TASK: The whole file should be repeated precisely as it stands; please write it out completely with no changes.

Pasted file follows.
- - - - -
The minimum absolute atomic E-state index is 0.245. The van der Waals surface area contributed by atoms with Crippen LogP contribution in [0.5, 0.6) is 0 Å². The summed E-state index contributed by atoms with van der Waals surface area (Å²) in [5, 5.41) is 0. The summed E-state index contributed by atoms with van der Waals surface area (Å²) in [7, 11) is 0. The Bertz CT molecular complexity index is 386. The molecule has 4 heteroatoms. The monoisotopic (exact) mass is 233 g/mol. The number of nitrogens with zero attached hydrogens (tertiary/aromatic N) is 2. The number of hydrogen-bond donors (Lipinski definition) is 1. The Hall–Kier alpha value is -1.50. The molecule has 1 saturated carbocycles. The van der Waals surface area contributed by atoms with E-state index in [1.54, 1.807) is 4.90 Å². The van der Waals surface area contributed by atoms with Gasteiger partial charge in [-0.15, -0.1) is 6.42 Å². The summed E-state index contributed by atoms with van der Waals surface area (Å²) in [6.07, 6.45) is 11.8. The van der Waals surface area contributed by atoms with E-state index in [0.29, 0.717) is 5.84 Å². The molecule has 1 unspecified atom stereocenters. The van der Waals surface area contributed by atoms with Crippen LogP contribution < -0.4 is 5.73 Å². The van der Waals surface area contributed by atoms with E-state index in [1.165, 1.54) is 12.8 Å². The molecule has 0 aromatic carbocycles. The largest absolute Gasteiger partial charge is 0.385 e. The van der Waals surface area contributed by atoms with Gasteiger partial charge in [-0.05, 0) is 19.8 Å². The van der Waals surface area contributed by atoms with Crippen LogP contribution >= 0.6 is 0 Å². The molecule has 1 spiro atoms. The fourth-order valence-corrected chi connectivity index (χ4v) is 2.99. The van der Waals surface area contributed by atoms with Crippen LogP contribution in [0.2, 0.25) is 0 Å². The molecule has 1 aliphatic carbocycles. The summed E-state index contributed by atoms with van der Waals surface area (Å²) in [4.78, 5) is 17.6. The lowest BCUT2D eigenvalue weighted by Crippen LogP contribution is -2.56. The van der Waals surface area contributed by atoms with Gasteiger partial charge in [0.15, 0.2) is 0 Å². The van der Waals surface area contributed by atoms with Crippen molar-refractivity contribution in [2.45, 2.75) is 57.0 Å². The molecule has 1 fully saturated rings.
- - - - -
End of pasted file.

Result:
The minimum absolute atomic E-state index is 0.245. The van der Waals surface area contributed by atoms with Crippen LogP contribution in [0.5, 0.6) is 0 Å². The summed E-state index contributed by atoms with van der Waals surface area (Å²) in [5, 5.41) is 0. The summed E-state index contributed by atoms with van der Waals surface area (Å²) in [7, 11) is 0. The Bertz CT molecular complexity index is 386. The molecule has 4 heteroatoms. The monoisotopic (exact) mass is 233 g/mol. The number of nitrogens with zero attached hydrogens (tertiary/aromatic N) is 2. The number of hydrogen-bond donors (Lipinski definition) is 1. The Hall–Kier alpha value is -1.50. The molecule has 1 saturated carbocycles. The van der Waals surface area contributed by atoms with E-state index in [1.54, 1.807) is 4.90 Å². The van der Waals surface area contributed by atoms with Gasteiger partial charge in [-0.15, -0.1) is 6.42 Å². The summed E-state index contributed by atoms with van der Waals surface area (Å²) in [6.07, 6.45) is 11.8. The van der Waals surface area contributed by atoms with E-state index in [0.29, 0.717) is 5.84 Å². The molecule has 1 unspecified atom stereocenters. The van der Waals surface area contributed by atoms with Crippen LogP contribution < -0.4 is 5.73 Å². The van der Waals surface area contributed by atoms with E-state index in [1.165, 1.54) is 12.8 Å². The molecule has 0 aromatic carbocycles. The largest absolute Gasteiger partial charge is 0.385 e. The van der Waals surface area contributed by atoms with Gasteiger partial charge in [-0.05, 0) is 19.8 Å². The van der Waals surface area contributed by atoms with Crippen LogP contribution >= 0.6 is 0 Å². The molecule has 1 spiro atoms. The fourth-order valence-corrected chi connectivity index (χ4v) is 2.99. The van der Waals surface area contributed by atoms with Crippen LogP contribution in [0.2, 0.25) is 0 Å². The molecule has 1 aliphatic carbocycles. The summed E-state index contributed by atoms with van der Waals surface area (Å²) in [4.78, 5) is 17.6. The lowest BCUT2D eigenvalue weighted by Crippen LogP contribution is -2.56. The van der Waals surface area contributed by atoms with Gasteiger partial charge in [0.15, 0.2) is 0 Å². The van der Waals surface area contributed by atoms with Crippen molar-refractivity contribution in [2.45, 2.75) is 57.0 Å². The molecule has 1 fully saturated rings.